Published March 17, 2016
PROVIDENCE — Stefan Duric did a double take at his phone. Then a triple take. He couldn’t believe what he saw on the screen.
It was Super Bowl Sunday and Duric, a freshman guard on the UB basketball team, was getting ready to enjoy the game. But then a text from head coach Nate Oats changed everything.
Oats’ message said that Duric’s best friend on the team, Nikola Rakicevic, had lost his mother.
“I was in shock. Just complete and utter shock,” Duric said. “It was completely out of the blue. She died and it was so unexpected. I immediately went to go try and comfort him.”
Rakicevic, a freshman from Serbia, lives on the floor right above Duric. So Duric raced upstairs and saw his best friend, inconsolable.
“I just tried calming him down. He was quite upset and his mind was going in a million different directions,” Duric said. “In any situation in life you try and relate to the person, but I couldn’t. I just tried to make him feel at home and tell him he will fight through this. I’m just happy he decided to do just that.”
Rakicevic credits his teammates, coaches, family and — most of all, his mother — in his decision to return to UB after such unthinkable tragedy. Returning to Buffalo has helped him cope with the loss, he says. And having Rakicevic around has helped the team learn to deal with adversity, according to his teammates.
A native of Smederevska Palanka, Serbia, Rakicevic had never heard of Buffalo until the UB coaching staff contacted him a couple years ago during a World Cup event in Dubai, he said.
So, he did what everyone does when they want more information about something: He went straight to the Internet.
“I found a lot of scary stuff about the winter,” Rakicevic said. “But then I found stuff about the team and was really happy to see they made the NCAA tournament. The school looked good, the team looked good, it seemed OK to me.”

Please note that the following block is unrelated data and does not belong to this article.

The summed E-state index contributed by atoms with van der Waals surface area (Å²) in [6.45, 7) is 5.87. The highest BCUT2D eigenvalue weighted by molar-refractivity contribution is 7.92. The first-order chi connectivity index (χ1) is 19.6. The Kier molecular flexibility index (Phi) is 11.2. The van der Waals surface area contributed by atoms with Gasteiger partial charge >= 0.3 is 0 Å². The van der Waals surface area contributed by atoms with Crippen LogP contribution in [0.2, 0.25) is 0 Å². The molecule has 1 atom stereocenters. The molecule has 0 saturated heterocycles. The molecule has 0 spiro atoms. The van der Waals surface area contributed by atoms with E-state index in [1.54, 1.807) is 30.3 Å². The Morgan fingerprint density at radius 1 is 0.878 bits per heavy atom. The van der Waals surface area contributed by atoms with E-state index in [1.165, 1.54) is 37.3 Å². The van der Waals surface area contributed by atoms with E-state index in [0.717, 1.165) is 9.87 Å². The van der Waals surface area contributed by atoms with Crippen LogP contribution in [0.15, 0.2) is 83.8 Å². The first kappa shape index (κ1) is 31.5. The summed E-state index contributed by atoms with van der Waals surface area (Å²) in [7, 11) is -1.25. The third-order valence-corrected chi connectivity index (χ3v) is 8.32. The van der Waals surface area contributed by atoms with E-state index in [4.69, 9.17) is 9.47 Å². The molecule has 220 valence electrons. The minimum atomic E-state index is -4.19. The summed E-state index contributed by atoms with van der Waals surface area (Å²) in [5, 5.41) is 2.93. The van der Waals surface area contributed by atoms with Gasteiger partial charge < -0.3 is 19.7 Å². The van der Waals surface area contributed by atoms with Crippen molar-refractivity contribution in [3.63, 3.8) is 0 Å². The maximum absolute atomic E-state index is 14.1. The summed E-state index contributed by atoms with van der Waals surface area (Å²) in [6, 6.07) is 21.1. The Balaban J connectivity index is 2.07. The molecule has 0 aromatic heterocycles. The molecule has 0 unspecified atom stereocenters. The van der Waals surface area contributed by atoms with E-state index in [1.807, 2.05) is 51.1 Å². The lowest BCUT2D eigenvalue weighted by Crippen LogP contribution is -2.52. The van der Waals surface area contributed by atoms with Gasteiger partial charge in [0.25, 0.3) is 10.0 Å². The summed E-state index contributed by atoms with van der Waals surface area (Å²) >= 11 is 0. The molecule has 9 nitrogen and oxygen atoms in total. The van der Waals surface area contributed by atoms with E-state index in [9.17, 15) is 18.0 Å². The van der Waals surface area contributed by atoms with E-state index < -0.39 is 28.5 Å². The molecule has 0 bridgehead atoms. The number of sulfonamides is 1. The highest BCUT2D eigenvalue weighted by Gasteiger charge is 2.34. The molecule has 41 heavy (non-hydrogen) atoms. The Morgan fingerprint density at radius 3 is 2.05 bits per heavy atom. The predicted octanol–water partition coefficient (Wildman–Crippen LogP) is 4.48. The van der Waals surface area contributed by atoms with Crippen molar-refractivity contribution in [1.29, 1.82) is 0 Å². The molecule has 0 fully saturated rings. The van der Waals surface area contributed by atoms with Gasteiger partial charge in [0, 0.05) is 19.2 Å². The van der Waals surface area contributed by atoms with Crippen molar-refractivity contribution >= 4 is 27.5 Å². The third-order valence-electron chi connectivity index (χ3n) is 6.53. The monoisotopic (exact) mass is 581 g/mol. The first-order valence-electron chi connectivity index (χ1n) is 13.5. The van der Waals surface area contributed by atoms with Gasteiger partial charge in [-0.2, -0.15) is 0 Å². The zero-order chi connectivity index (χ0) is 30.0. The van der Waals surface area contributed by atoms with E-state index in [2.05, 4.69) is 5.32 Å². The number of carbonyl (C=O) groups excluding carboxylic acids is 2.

He knew he would miss his family and younger sister, but it was the best decision for his academic and basketball future, so everyone supported him, he said. The trip to Buffalo was about a 24-hour affair due to flight changes.
Once on campus, Rakicevic said things were great. It was easier to communicate with his family back home than he thought it would be, thanks to Skype. He also found a great international community on campus, including his teammate Duric.
“Stef [Duric] speaks Serbian so we connected right away,” he said. “He’s from Canada, but his parents are from Serbia so we speak back and forth all the time. That helps a lot and makes me feel at home. We both like Serbian music and it’s like a piece of home.”
Then tragedy struck.
Rakicevic said his mother was 43 and her death came out of nowhere. He spent two weeks in Serbia with his family before returning to Buffalo. He realized his mother wouldn’t have it any other way.
“She wouldn’t want to see her son give up because of that,” Rakicevic said. “She motivates me and always will going forward. She is the first thing I always think about when things get hard, and she is what I thought about when I was trying to decide what to do next.”
He said his teammates helped him get through the pain of losing his mother in a huge way.
“They are my second family and they have been here a lot for me,” he said. “I was really touched by their behavior after that. I really felt happy when I was around my guys. They helped me out a lot.”
According to senior Jarryn Skeete, Rakicevic helped the team out even more.
Skeete couldn’t believe Rakicevic came back to Buffalo after his mother’s death. It showed the team the true definition of a selfless player, he said.
“As a team, we have taken on an identity of when we are down, we are always able to come back,” Skeete said. “I think we got that from Rakicevic because he showed us how to deal with real adversity. It shows what kind of kid he is and that’s what our team has become. We learned from him.”